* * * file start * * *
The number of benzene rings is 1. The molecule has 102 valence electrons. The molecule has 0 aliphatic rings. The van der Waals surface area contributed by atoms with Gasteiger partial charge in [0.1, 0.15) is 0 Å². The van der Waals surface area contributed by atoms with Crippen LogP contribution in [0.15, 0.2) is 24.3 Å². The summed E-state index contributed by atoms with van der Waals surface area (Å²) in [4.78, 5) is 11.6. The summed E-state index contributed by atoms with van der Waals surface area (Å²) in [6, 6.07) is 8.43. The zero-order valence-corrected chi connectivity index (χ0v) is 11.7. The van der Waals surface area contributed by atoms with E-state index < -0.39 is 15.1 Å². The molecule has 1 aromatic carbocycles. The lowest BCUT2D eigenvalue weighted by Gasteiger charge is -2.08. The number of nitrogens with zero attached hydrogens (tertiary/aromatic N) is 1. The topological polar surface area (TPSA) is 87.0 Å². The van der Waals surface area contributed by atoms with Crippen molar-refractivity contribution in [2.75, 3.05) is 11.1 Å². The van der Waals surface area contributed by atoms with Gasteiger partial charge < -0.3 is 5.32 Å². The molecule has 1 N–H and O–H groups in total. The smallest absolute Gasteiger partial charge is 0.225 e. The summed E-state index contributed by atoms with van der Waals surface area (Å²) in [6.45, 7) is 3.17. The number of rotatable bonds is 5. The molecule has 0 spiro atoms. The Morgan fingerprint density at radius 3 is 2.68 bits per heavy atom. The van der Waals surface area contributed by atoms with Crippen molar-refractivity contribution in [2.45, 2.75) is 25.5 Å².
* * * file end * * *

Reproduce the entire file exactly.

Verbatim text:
The number of benzene rings is 1. The molecule has 102 valence electrons. The molecule has 0 aliphatic rings. The van der Waals surface area contributed by atoms with Gasteiger partial charge in [0.1, 0.15) is 0 Å². The van der Waals surface area contributed by atoms with Crippen LogP contribution in [0.15, 0.2) is 24.3 Å². The summed E-state index contributed by atoms with van der Waals surface area (Å²) in [4.78, 5) is 11.6. The summed E-state index contributed by atoms with van der Waals surface area (Å²) in [6, 6.07) is 8.43. The zero-order valence-corrected chi connectivity index (χ0v) is 11.7. The van der Waals surface area contributed by atoms with E-state index < -0.39 is 15.1 Å². The molecule has 1 aromatic carbocycles. The lowest BCUT2D eigenvalue weighted by Gasteiger charge is -2.08. The number of nitrogens with zero attached hydrogens (tertiary/aromatic N) is 1. The topological polar surface area (TPSA) is 87.0 Å². The van der Waals surface area contributed by atoms with Crippen molar-refractivity contribution in [2.75, 3.05) is 11.1 Å². The van der Waals surface area contributed by atoms with Gasteiger partial charge < -0.3 is 5.32 Å². The molecule has 1 N–H and O–H groups in total. The smallest absolute Gasteiger partial charge is 0.225 e. The summed E-state index contributed by atoms with van der Waals surface area (Å²) in [6.45, 7) is 3.17. The number of rotatable bonds is 5. The molecule has 0 spiro atoms. The Morgan fingerprint density at radius 3 is 2.68 bits per heavy atom. The van der Waals surface area contributed by atoms with Crippen molar-refractivity contribution in [2.45, 2.75) is 25.5 Å².